Phase 2 trial of imlifidase for AAV-linked respiratory distress begins
Therapy designed to prevent antibody-based immune attacks in patients
Dosing has begun in a Phase 2 clinical trial of imlifidase, an antibody-cleaving therapy, in people with ANCA-associated vasculitis (AAV) who have or are at risk of disease-associated acute respiratory distress syndrome (ARDS), Hansa Biopharma, the therapy’s developer, announced.
ARDS, a severe complication of AAV, occurs when too little oxygen to adequately supply tissues arrives in the bloodstream from the lungs due to bleeding into the airways.
The investigator-initiated study, dubbed imlifidARDSe (EudraCT 2021-004706-22) and funded by Hansa, is enrolling up to 10 adults at Charité Universitätsmedizin Berlin, in Germany.
It will follow participants for up to six months to assess the safety and effectiveness of imlifidase — approved in Europe to prevent kidney transplant rejection — when given alongside standard care.
Trial in people with ANCA-associated vasculitis and bleeding in the lungs
“This is an important step forward in the development of our technology platform and pipeline of drug candidates for rare immunologic diseases and conditions. … We look forward to the results of this study,” Søren Tulstrup, Hansa’s president and CEO, said in a company press release.
“There are very few treatment options to achieve rapid control of disease activity for patients affected by ANCA-associated vasculitis and we believe imlifidase constitutes a promising opportunity for these antibody-related disorders,” added Philipp Enghard, MD, a co-principal study investigator.
An autoimmune disease, AAV is characterized by the production of self-reactive antineutrophil cytoplasmic antibodies, or ANCAs, that ultimately cause inflammation and damage to small blood vessels across the body, but most often in the kidneys and lungs.
When AAV affects the lungs, it can cause blood to leak into the air sacs where gases are exchanged. This prevents the air sacs from filling up with air and getting enough oxygen into circulating blood, a condition called ARDS. Patients often have to be admitted to an intensive care unit and put on a ventilator to help with breathing and with getting the oxygen their body needs to function properly.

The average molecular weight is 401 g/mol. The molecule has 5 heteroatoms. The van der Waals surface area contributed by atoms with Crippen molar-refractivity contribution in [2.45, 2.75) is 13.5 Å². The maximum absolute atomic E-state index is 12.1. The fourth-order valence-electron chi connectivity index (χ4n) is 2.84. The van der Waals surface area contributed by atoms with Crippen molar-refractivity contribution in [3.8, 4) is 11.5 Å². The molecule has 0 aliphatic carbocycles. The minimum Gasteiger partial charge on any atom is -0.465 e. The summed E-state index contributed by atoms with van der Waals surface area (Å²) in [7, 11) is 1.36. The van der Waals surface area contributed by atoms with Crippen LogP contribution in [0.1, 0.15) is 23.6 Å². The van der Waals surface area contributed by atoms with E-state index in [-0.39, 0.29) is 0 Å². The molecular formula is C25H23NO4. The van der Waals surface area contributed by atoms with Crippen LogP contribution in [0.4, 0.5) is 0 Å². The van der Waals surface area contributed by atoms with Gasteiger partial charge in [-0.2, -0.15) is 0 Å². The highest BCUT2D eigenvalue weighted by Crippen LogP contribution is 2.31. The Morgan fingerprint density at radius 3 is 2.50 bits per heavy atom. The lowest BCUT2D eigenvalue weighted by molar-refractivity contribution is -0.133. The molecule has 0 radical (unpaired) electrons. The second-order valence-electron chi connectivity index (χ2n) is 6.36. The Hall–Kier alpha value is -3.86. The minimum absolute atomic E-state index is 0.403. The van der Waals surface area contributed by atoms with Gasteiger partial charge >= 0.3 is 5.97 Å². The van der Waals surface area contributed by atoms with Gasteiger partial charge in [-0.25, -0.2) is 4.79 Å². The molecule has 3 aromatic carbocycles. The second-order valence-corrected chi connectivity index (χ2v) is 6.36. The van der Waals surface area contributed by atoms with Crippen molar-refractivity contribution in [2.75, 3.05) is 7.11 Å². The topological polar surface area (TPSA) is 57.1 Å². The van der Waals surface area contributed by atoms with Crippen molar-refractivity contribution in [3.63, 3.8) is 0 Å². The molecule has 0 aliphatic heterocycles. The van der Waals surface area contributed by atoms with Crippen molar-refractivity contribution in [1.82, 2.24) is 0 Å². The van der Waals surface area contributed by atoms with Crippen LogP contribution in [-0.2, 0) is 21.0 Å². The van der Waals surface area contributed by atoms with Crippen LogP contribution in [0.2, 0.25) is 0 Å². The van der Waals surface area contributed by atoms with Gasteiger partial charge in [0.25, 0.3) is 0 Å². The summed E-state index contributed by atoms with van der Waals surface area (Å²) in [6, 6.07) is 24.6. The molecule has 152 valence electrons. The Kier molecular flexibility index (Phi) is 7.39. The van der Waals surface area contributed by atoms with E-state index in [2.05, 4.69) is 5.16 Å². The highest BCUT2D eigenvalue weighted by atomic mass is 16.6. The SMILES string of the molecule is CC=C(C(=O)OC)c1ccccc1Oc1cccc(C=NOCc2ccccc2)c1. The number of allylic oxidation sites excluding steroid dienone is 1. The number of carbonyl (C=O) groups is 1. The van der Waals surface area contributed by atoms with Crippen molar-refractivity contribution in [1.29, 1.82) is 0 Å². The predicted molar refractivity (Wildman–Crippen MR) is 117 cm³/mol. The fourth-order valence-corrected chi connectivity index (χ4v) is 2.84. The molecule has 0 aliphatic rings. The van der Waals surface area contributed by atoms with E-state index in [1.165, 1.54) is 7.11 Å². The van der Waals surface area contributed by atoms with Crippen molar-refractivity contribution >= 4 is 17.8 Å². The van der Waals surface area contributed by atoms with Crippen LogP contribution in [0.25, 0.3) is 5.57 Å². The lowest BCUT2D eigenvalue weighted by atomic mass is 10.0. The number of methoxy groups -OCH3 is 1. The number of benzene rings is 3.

Administered directly into the bloodstream by intravenous infusion, imlifidase contains an enzyme of the same name that’s derived from the Streptococcus pyogenes bacterium. It specifically breaks down immunoglobulin G (IgG), the most common antibody class among ANCAs.
As such, the therapy is expected to reduce the antibody-based immune attacks that drive damage in AAV to ease disease severity.
“Imlifidase has the potential to be a powerful candidate as new treatment for ANCA-associated vasculitis, particularly in patients with severely active disease,” Enghard said.
Imlifidase approved in Europe for people at risk of organ rejection
In the European Union and the U.K., the medicine, sold as Idefirix, has conditional approval for use before transplant surgery in adults with IgGs against a donor’s kidney to prevent the immune system from rejecting the organ. Full approval is dependent on positive data from confirmatory trials.
The open-label Phase 2 trial will test how well imlifidase can break down AAV-causing IgGs to ease symptoms in adults, ages 18 to 79, with a diagnosis of granulomatosis with polyangiitis or microscopic polyangiitis — the two most common types of AAV.
Enrolled patients also need to test positive for antibodies against myeloperoxidase or proteinase 3, the main targets of ANCAs, and have evidence of bleeding in the lungs.
All will be treated with imlifidase alongside standard care, which includes immunosuppressive treatments and supportive care.
The trial’s main goal is to assess how many patients achieve seroconversion, or a change from testing positive to testing negative for ANCAs, within 24 hours of an infusion.
Secondary goals include time to seroconversion, one-month survival, duration of an ICU stay, and improvements in lung function, including ARDS resolution, and in kidney function, for up to six months.
“Our lead molecule imlifidase has the potential to address areas of high unmet need in the autoimmune disease space, as demonstrated by our clinical studies in anti-glomerular basement membrane … disease and Guillain-Barré syndrome,” Tulstrup said. Both diseases are caused by self-reactive antibodies.
In the U.S. and Europe, imlifidase has been designated an orphan drug for anti-glomerular basement membrane disease and the prevention of antibody-mediated organ rejection in solid organ transplantation. In the U.S., it holds the same designation as a potential treatment of Guillain-Barré syndrome. This status is meant to accelerate a therapy’s clinical development and regulatory review.